Cardiovascular and Metabolic Effects of Lorcaserin in Overweight and Obese Patients (CAMELLIA–TIMI 61)

Trial References

Cardiovascular and Metabolic Effects of Lorcaserin in Overweight and Obese Patients – Thrombolysis in Myocardial Infarction 61 (CAMELLIA–TIMI 61)

Expert Comment

Amelia Carro. Hospital Universitario Vall d’Hebrón. Universidad Autónoma de Barcelona, Barcelona, Spain.

Background

Obesity is a major correlate of cardiovascular disease. Weight loss improves cardiovascular risk factors and has the potential to improve outcomes. In clinical trials, several drugs have demonstrated weight loss with favourable effects on glucose tolerance, lipid profile and blood pressure. However, some of them share the serotonergic and sympathomimetic mechanisms that proved harmful in the cases of fenfluramine and sibutramine (heart valve disease, pulmonary hypertension, cardiovascular events). Given these risks, randomized cardiovascular outcomes trials are needed to establish the safety and potential benefit of these drugs. Lorcaserin works by binding to 5-HT2C receptors in the hypothalamic POMC (proopiomelanocortin) pathway with an affinity that is 100 times that of 5-HT2B receptors and 18 times that of 5-HT2A receptors. The 5-HT2B receptor is expressed on cardiac cells and has been implicated as the cause of fenfluramine-associated valvulopathy and pulmonary hypertension1. Avoiding 5-HT2A cross-reactivity is also important, as this receptor is implicated in psychosis2. Activation of the 5-HT2C receptor promotes anorexia by activating central melanocortin pathways3. Post hoc analysis of the BLOOM and BLOSSOM trials showed numerically (non-significant) lower rates of cardiovascular death, myocardial infarction, hospitalization for unstable angina, or stroke in patients treated with lorcaserin (OR: 0.63, 95% CI: 0.19-2.12)4. Hence, the randomized, parallel CAMELLIA-TIMI-61 trial was designed with the aim to evaluate the cardiovascular safety and efficacy of lorcaserin (n=6000; 10 mg twice daily) compared with placebo (n=6000) among overweight and obese patients (body mass index >27 kg/m2) with cardiovascular disease or multiple cardiovascular risk factors.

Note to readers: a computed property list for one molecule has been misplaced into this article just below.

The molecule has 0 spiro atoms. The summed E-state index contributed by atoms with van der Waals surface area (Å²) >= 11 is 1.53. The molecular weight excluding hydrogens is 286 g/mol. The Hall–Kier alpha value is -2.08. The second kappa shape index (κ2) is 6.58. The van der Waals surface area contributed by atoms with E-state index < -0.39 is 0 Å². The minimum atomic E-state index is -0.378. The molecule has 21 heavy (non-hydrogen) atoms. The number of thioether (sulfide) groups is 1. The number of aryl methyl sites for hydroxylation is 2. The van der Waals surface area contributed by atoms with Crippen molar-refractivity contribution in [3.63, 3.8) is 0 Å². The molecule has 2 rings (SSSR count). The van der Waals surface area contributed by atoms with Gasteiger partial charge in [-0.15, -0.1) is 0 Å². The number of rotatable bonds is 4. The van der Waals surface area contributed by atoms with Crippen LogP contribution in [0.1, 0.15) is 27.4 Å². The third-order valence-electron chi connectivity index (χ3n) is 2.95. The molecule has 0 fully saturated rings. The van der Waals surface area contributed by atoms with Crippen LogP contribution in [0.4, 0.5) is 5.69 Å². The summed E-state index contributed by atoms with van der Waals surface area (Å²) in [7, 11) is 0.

The primary safety outcome focused on major cardiovascular events (cardiovascular death, myocardial infarction, or stroke) and was evaluated after a mean follow-up of 3.3 years. This composite endpoint occurred in 2.0% per year in the lorcaserin group compared with 2.1% per year in the placebo group (hazard ratio, 0.99; 95% CI, 0.85 to 1.14; p<0.001 for noninferiority). Since the condition for noninferiority was met, further analyses focused on superiority testing for the primary cardiovascular efficacy endpoint (major cardiovascular events, heart failure, or hospitalization for unstable angina or revascularization); no significant difference was found with lorcaserin (4.1% per year) versus placebo (4.2% per year) (occurred in 4.1% per year in the lorcaserin group compared with 4.2% per year in the placebo group (hazard ratio, 0.97; 95% CI, 0.87 to 1.07; P=0.55). Secondary outcomes included:

  • Weight loss: ≥5%: 38.7% (lorcaserin) vs. 17.4% (placebo) (p < 0.001)
  • Cardiovascular death: 0.5% per year (lorcaserin) vs. 0.5% per year (placebo) (p=NS)
  • Heart failure: 0.8% per year (lorcaserin) vs. 0.8% per year (placebo) (p=NS)
  • New-onset diabetes: 3.1% per year (lorcaserin) vs. 3.8% per year (placebo)(p < 0.05)

As in other reports on its use, the side effects of headache, fatigue, dizziness, diarrhea, and nausea led to twice the number of discontinuations in the lorcaserin group as in the placebo group, although the total rates of discontinuation were similar in the two groups.

Conclusion:

Lorcaserin reduced weight among overweight and obese patients with cardiovascular disease or major risk for cardiovascular disease. Compared with placebo, this sustained reduction in weight did not increase adverse cardiovascular events at a median of 3.3 years. This drug represents an addition to the currently available options for weight loss including lifestyle modification and bariatric surgery. However, whether this trial will lead to enhanced utilization of lorcaserin by providers is uncertain, as is the ultimate role of this drug in the treatment of patients who are overweight or obese.

References
  1. Roth BL. Drugs and valvular heart disease. N Engl J Med. 2007;356:6-9
  2. Thomsen WJ, Grottick AJ, Menzaghi F, Reyes-Saldana H, Espitia S, Yuskin D, et al. Lorcaserin, a novel selective human 5-hydroxytryptamine2C agonist: in vitro and in vivo pharmacological characterization. J Pharmacol Exp Ther.2008;325:577-587.
  3. Heisler LK, Cowley MA, Tecott LH, Fan W, Low MJ, Smart J, et al. Activation of central melanocortin pathways by fenfluramine. Science.2002;297:609-611.
  4. Aronne L, Shanahan W, Fain R, Glicklich A, Soliman W, Li Y, et al. Safety and efficacy of lorcaserin: a combined analysis of the BLOOM and BLOSSOM trials. Postgrad Med. 2014;126(6):7-18.

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